Texas special election shows what a Trump endorsement is worth

What’s an endorsement from former President Donald Trump worth? It could help some candidates in the right-leaning, pro-Trump districts. However, it’s no guarantee of a resounding victory — even in a district full of Republicans.

Trump waded into the 6th Congressional District’s special election in Texas, which took place over the weekend. He endorsed Susan Wright[1], widow of former Rep. Ron Wright, who died of coronavirus-related complications[2] in February.

Wright received more votes than anyone, but in a 23-candidate race, she fell well short of the 50% needed to win the election outright. She got 19.2% of the vote[3] to advance to the runoff election, an indication that Trump’s endorsement is no guarantee of success.

Republicans had a great turnout in the weekend election. Their 11 candidates combined got nearly 62%[4] of the vote. That’s an improvement over the 52% of the vote that Ron Wright got in his 2020 reelection bid in the district.

However, it also shows that the overwhelming majority of Republicans who voted in the election did not go with the Trump-backed candidate. Less than one-third of the Republicans who voted went with Trump’s pick. That wasn’t because of limited notice either. Trump’s endorsement[5] went out on April 26 for a May 1 election.

There may be a few reasons that Trump’s endorsement didn’t result in a resounding victory for Wright.

For starters, Trump is no longer on social media. Banned from sites such as Facebook and Twitter, he has a muted reach. There are email lists, such as the Save America PAC and the 45Office press email lists, in which Trump can make statements. However, there are presumably far fewer people on these lists than there are on social media. (Not to mention, many of those Trump emails may go to junk because his campaign bombarded people with emails and texts around election time.)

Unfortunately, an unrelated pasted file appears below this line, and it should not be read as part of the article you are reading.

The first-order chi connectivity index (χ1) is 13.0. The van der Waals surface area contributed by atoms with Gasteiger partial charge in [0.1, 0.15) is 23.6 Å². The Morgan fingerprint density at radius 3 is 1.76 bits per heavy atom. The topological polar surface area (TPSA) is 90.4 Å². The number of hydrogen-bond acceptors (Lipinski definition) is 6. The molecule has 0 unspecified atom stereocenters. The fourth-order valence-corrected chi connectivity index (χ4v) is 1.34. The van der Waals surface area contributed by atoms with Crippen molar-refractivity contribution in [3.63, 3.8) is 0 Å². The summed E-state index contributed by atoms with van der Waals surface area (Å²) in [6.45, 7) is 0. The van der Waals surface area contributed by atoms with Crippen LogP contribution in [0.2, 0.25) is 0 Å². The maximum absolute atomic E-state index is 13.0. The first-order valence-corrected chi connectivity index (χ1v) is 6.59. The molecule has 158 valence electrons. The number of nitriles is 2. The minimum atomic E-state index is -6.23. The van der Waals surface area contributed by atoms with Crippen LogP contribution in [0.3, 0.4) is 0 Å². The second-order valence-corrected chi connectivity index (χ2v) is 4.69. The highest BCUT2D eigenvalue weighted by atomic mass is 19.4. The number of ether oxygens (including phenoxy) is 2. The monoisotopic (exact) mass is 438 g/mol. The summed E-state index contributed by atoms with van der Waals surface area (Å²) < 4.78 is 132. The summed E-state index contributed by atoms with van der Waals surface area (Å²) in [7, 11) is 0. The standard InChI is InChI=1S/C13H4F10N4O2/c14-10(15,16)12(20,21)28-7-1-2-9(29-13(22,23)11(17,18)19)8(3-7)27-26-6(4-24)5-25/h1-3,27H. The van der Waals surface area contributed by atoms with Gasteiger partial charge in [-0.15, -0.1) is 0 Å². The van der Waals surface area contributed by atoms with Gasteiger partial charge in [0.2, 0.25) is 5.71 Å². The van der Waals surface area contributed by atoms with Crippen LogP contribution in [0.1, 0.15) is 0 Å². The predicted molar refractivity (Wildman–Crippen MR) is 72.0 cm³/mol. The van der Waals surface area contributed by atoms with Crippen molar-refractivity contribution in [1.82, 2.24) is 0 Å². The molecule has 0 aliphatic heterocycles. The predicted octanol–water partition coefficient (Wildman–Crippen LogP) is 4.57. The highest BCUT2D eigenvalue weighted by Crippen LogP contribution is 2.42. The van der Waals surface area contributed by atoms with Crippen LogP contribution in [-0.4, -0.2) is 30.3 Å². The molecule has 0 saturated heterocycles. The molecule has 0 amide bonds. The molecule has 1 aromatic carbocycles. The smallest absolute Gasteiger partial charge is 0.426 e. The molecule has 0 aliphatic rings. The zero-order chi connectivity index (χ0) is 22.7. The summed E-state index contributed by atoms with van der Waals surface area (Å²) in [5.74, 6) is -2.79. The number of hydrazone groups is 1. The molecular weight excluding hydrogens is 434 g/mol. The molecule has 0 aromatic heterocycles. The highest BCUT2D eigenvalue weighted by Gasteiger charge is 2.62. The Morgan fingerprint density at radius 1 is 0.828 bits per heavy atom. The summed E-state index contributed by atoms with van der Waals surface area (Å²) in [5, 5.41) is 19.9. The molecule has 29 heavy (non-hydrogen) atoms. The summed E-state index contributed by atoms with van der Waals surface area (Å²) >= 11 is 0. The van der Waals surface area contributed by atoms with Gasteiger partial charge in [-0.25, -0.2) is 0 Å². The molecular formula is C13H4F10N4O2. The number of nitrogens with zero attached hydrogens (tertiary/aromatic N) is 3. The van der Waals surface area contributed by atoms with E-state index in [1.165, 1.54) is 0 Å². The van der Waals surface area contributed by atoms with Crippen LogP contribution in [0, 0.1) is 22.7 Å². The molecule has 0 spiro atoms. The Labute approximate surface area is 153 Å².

Additionally, Trump is less popular than he was, say, one year ago. His unfounded claims[6] that the 2020 presidential election was illegitimate hurt his case, as did some of his supporters storming the Capitol on Jan. 6 because they bought his lies[7] that the election was stolen from him. Trump had a 34% approval rating and 62% disapproval rating as he left office, according to Gallup[8], so he’s not exactly a beloved former president. If “behated” was a word, it may describe him well.

That’s unfortunate because he was strong on issues such as immigration and abortion, but the reality is that people do care about character in politics.

Trump will continue to endorse candidates and berate others[9], but not all Republicans will take his advice. So while candidates may be happy to receive the former president’s endorsement, they shouldn’t count on it to translate to a resounding victory.

Tom Joyce (@TomJoyceSports[10]) is a political reporter for NewBostonPost in Massachusetts. He is also a freelance writer who has been published in USA Today, the Boston Globe, Newsday, ESPN, the Detroit Free Press, the Pittsburgh Post-Gazette, the Federalist, and a number of other outlets.

References

  1. ^ endorsed Susan Wright (www.washingtonexaminer.com)
  2. ^ coronavirus-related complications (www.washingtonexaminer.com)
  3. ^ 19.2% of the vote (ballotpedia.org)
  4. ^ nearly 62% (ballotpedia.org)
  5. ^ endorsement (www.washingtonexaminer.com)
  6. ^ unfounded claims (www.washingtonexaminer.com)
  7. ^ bought his lies (www.washingtonexaminer.com)
  8. ^ according to Gallup (news.gallup.com)
  9. ^ berate others (www.washingtonexaminer.com)
  10. ^ @TomJoyceSports (twitter.com)